No set agenda this month, so we'll have plenty of time to discuss whatever Drupal-related thoughts are on your mind. 

All nonprofit Drupal devs and users, regardless of experience level, are always welcome on this call.

Feel free to share your thoughts and discussion points ahead of time in our collaborative Google doc: https://nten.org/drupal/notes

This free call is sponsored by NTEN.org and open to everyone.

View notes of previous months' calls.

Nov 19 2020
Nov 19

On Tuesday the 10th of November, Jordanians flocked to cast their votes for their representatives in the Jordanian Lower House of Parliament for the next 4 years. 

The first vote was cast at 7:00 am with approx. 28,000 votes in the following 30 minutes.

The Independent Election Commission (IEC), which supervises the election to ensure the integrity of the democratic process, had an additional mandate: Safeguarding the voters during an election season hindered by restrictions due to COVID-19.

Drupal was identified by the IEC as the ideal technology that aligned with their needs to ensure that they’re teams are supported in achieving their objectives.

 

Drupal succeeds in delivering key objectives:

1. Accessibility To Information Leading To Orderly Voting

As in previous elections, voters had designated vote casting locations. However, the lack of accessibility to information regarding these locations that caused frustration amongst voters was avoided this time.

The new IEC Drupal 8 website provided voters with access to this information via a mobile-friendly, simple but powerful search engine.

Voters were able to easily identify their designated ballot casting locations by simply entering their national ID numbers. The search engine would provide voters with their designated polling station from a database that featured a total of 1,824 stations.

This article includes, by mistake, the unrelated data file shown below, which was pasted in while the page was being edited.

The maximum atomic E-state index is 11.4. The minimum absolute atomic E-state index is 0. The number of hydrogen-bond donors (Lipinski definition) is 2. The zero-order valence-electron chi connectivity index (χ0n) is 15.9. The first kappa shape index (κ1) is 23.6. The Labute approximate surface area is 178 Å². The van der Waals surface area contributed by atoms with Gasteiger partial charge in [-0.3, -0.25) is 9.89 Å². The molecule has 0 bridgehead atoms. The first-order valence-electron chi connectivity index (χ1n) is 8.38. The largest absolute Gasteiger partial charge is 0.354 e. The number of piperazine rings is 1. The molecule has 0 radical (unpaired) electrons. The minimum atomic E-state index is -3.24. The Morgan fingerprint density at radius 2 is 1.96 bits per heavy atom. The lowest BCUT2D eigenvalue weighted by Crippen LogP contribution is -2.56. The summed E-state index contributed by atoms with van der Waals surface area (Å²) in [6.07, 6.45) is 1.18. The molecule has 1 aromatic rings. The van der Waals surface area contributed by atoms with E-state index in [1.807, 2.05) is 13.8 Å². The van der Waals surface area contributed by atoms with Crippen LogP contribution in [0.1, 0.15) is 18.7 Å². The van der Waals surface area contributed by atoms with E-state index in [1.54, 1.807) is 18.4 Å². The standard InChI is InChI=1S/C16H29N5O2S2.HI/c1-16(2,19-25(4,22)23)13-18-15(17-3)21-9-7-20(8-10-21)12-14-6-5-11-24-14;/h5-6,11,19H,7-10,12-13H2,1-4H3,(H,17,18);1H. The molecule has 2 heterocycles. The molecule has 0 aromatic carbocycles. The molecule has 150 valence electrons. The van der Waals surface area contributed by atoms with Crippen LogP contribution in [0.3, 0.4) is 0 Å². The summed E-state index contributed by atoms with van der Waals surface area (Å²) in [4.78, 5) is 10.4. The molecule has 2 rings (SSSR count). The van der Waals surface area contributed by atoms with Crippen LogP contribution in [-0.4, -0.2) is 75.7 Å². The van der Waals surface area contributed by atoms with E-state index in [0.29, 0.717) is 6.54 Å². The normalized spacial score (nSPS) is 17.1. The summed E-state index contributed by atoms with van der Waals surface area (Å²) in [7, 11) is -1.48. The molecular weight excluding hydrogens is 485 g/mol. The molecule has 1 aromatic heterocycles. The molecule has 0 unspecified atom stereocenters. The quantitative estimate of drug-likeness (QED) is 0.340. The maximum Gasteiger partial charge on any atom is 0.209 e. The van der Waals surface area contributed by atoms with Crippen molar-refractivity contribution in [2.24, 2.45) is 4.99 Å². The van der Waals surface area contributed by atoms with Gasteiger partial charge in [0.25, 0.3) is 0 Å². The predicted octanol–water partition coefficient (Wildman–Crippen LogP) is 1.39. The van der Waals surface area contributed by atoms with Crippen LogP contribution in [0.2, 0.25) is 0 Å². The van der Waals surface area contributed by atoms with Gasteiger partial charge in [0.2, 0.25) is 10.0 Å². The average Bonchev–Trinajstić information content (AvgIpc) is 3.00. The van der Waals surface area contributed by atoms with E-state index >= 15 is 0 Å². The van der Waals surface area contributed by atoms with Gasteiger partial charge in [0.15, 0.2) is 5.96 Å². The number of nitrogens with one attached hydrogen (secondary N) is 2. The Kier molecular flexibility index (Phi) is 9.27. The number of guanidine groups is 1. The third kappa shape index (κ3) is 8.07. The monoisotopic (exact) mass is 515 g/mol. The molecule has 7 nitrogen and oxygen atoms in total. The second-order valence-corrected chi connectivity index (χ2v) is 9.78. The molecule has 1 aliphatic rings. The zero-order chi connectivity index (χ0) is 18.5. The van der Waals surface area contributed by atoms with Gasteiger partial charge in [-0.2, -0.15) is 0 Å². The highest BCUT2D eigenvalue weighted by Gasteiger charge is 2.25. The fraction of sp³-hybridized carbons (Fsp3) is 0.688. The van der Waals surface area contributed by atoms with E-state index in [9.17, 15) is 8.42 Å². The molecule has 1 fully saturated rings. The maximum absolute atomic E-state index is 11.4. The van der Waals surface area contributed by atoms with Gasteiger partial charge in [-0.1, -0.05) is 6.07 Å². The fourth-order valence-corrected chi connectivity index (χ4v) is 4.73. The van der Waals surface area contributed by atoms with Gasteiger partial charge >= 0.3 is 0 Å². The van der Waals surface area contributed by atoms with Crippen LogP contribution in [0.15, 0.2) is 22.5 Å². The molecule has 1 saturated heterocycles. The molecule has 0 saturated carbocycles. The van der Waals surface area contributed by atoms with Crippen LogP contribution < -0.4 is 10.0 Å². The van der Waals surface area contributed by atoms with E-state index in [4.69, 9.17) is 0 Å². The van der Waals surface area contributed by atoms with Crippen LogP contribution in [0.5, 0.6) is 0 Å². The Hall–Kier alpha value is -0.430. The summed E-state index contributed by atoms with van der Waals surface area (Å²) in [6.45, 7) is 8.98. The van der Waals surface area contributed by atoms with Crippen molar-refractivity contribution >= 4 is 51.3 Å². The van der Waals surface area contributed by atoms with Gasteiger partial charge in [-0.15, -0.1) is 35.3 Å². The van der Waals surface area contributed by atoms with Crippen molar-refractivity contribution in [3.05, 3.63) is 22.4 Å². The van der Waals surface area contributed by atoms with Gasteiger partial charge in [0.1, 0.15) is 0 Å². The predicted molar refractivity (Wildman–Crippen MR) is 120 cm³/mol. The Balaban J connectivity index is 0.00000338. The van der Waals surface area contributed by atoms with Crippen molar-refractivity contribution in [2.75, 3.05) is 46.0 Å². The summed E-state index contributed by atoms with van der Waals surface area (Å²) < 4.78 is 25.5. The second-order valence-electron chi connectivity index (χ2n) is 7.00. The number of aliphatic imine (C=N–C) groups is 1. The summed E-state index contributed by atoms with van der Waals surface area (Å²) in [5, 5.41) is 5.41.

This feature proved to be critical towards enhancing clarity, transparency, and access to information vital towards the voting experience.

At one point during election day, 10,510 active users were on the site using the national ID search engine tool to identify their polling station.

The design of the IEC website also helped with accessibility. 

The UI/UX design featured intelligent user journey mapping which optimized the user experience for all website visitors based on their behavior, expectations, and needs.

2. Timely Services and Performance

A total of 403,456 users visited the website during election day and the 48 hours that preceded with a total of 581,963 sessions taking place. Sessions on election day alone amounted to 417,708.

Despite the heavy load, a number of requests, and traffic on election day; the website users didn’t experience any frustrating page loading issues as the average page loading time on mobile was almost 4 seconds and the average server response time was approx. 1 second.

Despite a surge in traffic load, the IEC website didn't suffer from the typical performance and page loading issues.

Traffic was expected to be high and intense during election season. More importantly, the requests and concerns of the website visitors (such as submitting complaints, or requesting information critical to their voting) were time-sensitive, and as such the IEC website couldn’t afford to have any downtime or maintenance issues.

Thanks to Drupal 8’s ability to ensure seamless performance regardless of the traffic load on the website in addition to the 24/7 support team behind the scenes, the IEC was able to successfully deliver all their digital services to the general public via the website with no technical issues arising.

Vardot's IEC project support team was also on standby to deal with any unlikely technical issues that may arise throughout the whole election week.

"Despite facing many technical challenges—due to the internal team's difficulty in acquiring materials—the Vardot team over-delivered. They're an extremely dedicated and results-driven team."

Digital Marketing Consultant @ Independent Elections Commission

3. Superior User Experience

The vast majority of the website visitors (>95%) relied upon their mobile devices to browse and navigate the IEC website.

During the peak traffic period, bounce rates were low (approx. 29%) which is a testament to the successful implementation of user journey mapping during the UI/UX design phase of the IEC website. 

The IEC opted to build their new Drupal site using Varbase CMS because they were impressed with the demonstrated success and simplicity of building enterprise-grade multilingual websites optimized for search engine performance across all languages.